Henry Mintzberg and Karl Moore are professors in McGill University's Desautels Faculty of Management.
We Canadians may be tough guys on the ice, but off it, we're wimps. We have allowed ourselves to lose control of our own game.
We invented hockey. Our kids play it more fervently than kids anywhere else. They grow up to constitute most of the players in the National Hockey League – which is mostly an American league, not national. We have the most enthusiastic fans, the most significant television audiences, the most lucrative franchises. Yet we beg for teams in many of our cities while Las Vegas, of all places, gets the attention and the Phoenix team sits bankrupt in the desert, significantly at our expense.
From 1954 to 1993, Canadian teams won 27 of 40 Stanley Cups. In the 22 years since, no Canadian team has won the cup – not one, zero. That cup, by the way, was given by a Governor-General, long before the NHL was created, for "the champion hockey team in the Dominion of Canada."
What happened in 1993? Well, Gary Bettman became commissioner of the NHL in New York City. His strategy has been clear enough: Expand the sport in places where an ice cube wouldn't last a minute in the heat while we Canadians, out in the cold, get thrown the occasional bone (the people of Winnipeg thank you for your generosity, Gary). We can hardly claim that this guy's antics have stopped us from winning cups. But something happened. No statistician would look at these figures and conclude that they are random.
We have been asking this of various people, including some who have been prominent on and off the NHL ice. We have heard no helpful answers, save from a 19-year-old family member in Toronto – a Hab's fan, of course – who said: "The owners can get away with it; they know the fans will come anyway." Try that in Las Vegas. Indeed, according to a January blog post for The Economist, in three key American cities – Anaheim, Nashville and Tampa Bay – fans "seem unwilling to pay up even to watch [these] championship contenders."
Could it be that we Canadians don't know how to coach and manage Canadian hockey teams? Hardly – we are top of the world in men's, women's and junior hockey. Well then, might it be, without even realizing it, that we are so disheartened by the loss of our own game that we can't get our act together at home? This may seem far-fetched, but one thing is clear, and worth repeating: Something has happened to our game in our country and we need to do something about it. You've jerked us around long enough, Gary.
If we weren't such wimps, there would be a movement here to create a truly national hockey league. Think about this: Almost all sports leagues everywhere are national. Europe, for example, has soccer leagues in England, Germany, Spain, Italy, etc. In North America, baseball and basketball have but one Canadian team, and football has two completely separate leagues. Were this the case in hockey, the Canadian league would likely be the one to watch – in fact, the American one might have to restrict the number of Canadian players. Could we support our own league? No doubt about that. A 2011 University of Toronto study was subtitled "Why Canada can support 12 teams," including second ones in Toronto, Montreal and Vancouver (the New York area now has three teams and Los Angeles two; the Premier League in English soccer has six teams in London alone).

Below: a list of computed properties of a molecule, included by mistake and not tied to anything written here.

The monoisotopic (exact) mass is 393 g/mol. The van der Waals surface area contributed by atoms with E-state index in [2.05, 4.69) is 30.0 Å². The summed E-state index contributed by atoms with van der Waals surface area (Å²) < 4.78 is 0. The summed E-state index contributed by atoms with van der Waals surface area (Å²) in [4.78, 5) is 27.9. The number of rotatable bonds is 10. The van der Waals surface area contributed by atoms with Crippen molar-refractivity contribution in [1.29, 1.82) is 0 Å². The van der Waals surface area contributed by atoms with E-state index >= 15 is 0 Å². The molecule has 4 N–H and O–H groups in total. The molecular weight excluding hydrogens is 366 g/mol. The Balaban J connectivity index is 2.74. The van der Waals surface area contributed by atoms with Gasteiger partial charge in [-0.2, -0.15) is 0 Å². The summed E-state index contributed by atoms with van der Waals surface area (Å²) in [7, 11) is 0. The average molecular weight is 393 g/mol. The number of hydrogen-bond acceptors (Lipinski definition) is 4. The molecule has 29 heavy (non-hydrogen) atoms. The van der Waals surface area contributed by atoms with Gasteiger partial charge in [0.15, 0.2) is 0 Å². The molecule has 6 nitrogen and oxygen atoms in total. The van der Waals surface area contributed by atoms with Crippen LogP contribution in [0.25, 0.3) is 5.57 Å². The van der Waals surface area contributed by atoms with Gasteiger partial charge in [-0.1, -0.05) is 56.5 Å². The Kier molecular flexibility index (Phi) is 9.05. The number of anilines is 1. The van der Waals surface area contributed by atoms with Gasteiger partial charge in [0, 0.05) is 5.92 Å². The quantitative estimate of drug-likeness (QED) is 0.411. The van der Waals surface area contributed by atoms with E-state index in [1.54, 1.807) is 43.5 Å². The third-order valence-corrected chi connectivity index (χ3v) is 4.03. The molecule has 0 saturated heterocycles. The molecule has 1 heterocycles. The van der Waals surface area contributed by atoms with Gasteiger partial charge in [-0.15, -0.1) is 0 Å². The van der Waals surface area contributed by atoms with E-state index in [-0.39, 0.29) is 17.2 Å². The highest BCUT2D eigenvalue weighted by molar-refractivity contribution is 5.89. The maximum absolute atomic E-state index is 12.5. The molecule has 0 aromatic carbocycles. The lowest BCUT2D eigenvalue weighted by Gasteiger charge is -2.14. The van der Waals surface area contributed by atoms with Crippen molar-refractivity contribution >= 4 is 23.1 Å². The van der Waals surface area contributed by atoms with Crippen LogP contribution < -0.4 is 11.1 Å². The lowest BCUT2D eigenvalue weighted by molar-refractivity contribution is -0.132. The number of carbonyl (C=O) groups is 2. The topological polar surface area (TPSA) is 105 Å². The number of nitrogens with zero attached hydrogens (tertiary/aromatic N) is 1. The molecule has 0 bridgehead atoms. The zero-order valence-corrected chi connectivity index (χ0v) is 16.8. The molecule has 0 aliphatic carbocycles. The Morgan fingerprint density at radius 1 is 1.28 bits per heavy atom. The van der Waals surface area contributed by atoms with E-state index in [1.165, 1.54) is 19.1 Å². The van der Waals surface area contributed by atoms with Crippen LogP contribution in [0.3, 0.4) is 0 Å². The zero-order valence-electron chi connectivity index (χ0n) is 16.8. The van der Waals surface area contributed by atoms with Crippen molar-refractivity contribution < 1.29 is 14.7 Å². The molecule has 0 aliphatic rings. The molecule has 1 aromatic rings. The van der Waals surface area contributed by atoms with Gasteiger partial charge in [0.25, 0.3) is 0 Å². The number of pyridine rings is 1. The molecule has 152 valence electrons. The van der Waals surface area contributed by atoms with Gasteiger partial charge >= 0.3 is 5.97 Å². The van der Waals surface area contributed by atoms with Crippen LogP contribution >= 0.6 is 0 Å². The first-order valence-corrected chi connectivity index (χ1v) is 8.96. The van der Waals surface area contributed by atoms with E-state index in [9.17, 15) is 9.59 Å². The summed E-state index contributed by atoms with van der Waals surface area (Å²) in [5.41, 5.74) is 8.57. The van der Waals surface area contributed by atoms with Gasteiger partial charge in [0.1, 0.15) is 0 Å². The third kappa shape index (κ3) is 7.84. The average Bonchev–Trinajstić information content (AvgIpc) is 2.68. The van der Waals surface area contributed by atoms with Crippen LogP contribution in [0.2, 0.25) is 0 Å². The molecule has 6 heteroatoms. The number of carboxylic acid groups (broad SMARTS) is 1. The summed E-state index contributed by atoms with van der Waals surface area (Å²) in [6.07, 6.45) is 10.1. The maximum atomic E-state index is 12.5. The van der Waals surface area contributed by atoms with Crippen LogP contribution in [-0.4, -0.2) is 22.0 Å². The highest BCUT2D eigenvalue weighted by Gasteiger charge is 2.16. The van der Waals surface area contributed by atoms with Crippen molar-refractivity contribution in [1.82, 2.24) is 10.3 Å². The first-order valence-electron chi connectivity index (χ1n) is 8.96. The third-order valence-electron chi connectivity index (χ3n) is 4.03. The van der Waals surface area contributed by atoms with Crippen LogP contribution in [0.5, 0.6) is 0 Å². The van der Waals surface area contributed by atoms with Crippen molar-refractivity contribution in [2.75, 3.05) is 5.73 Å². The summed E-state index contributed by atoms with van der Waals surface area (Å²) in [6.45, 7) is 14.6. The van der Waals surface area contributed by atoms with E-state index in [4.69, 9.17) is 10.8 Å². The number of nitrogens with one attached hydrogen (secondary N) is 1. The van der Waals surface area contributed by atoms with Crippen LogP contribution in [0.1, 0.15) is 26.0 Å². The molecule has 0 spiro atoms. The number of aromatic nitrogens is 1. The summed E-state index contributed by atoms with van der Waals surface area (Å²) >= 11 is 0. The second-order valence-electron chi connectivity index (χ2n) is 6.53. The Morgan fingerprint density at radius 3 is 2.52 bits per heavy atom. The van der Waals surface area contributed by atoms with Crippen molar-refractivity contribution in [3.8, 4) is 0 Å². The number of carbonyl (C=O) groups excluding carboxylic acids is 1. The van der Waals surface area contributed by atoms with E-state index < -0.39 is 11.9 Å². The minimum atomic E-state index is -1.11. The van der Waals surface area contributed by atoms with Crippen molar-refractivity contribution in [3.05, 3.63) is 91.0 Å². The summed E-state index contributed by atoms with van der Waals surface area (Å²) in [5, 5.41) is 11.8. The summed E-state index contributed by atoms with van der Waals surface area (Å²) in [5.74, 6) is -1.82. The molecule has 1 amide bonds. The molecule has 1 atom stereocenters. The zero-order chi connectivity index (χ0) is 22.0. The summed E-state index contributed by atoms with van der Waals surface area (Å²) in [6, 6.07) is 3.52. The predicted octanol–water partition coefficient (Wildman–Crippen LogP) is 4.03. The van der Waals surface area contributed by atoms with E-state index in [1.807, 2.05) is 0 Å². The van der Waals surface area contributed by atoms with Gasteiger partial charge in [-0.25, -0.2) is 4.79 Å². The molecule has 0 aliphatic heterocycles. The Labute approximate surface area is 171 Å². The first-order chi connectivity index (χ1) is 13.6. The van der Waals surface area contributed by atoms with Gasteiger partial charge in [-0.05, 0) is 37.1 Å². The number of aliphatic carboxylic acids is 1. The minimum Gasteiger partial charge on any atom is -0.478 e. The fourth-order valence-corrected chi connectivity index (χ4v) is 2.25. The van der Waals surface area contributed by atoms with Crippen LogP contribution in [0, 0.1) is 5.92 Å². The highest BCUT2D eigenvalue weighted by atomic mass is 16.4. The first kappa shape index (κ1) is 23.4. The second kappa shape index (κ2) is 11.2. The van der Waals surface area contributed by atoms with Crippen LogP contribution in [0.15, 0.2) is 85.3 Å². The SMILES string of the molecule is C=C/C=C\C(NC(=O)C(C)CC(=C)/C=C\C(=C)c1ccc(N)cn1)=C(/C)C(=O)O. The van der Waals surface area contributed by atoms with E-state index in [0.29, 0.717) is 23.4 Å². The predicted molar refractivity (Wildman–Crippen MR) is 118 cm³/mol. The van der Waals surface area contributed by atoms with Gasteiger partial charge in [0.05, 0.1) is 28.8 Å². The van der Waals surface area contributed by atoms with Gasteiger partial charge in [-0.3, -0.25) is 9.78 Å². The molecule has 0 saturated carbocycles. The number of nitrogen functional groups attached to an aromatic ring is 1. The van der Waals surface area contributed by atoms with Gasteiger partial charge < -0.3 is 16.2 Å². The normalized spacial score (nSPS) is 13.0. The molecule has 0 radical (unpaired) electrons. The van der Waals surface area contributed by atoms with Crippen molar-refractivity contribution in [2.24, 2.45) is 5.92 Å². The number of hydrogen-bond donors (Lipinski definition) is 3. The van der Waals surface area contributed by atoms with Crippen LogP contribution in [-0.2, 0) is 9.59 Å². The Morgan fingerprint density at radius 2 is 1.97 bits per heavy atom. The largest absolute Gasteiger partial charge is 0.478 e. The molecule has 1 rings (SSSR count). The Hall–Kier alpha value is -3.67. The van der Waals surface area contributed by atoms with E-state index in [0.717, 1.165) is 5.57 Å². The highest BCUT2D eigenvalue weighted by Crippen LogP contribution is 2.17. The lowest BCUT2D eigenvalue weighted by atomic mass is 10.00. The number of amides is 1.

The report stated that "Small Canadian cities are bigger hockey markets than most large American cities." And a National Post editorial earlier this year described several cities, including Hamilton, Victoria, and Saskatoon as "some of the largest hockey markets in the world," yet with "absolute-zero hope" of getting a team.
According to Forbes Magazine, 30 per cent of the gate receipts in the NHL and 55 per cent of the league's operating income come from the seven Canadian teams. Canadian fans spend on average $73 at games compared with $27 in the States. The TV contract in Canada generates almost double what the one with NBC does in the U.S., yet those revenues are split evenly between the thirty teams. We Canadians have to be the world's greatest suckers. We shell out while being shut out.
The NHL may be a business – it does, after all, require its coaches and players to dress like businessmen – but that business is described in the University of Toronto report as, "not a free market. The NHL owners are not competitors but instead collaborators in a cartel ... The barrier to more NHL teams in Canada is not economic. The problem is political and legal, as are the solutions."
Imagine using our anti-trust laws to redeem our sport from foreign control, propped up by just a few Canadian owners, while legally claiming back our own cup. Well, wimps may not create leagues. But instead of sitting passively in front of our TV sets watching a couple of American teams battle it out for our Governor-General's cup, how about some tough talking to the NHL? We need to push our substantial weight around off the ice for a change, supported by some real fan activism. Flinging jerseys on the ice just won't do it. We Canadians have nothing to fear but wimpiness itself.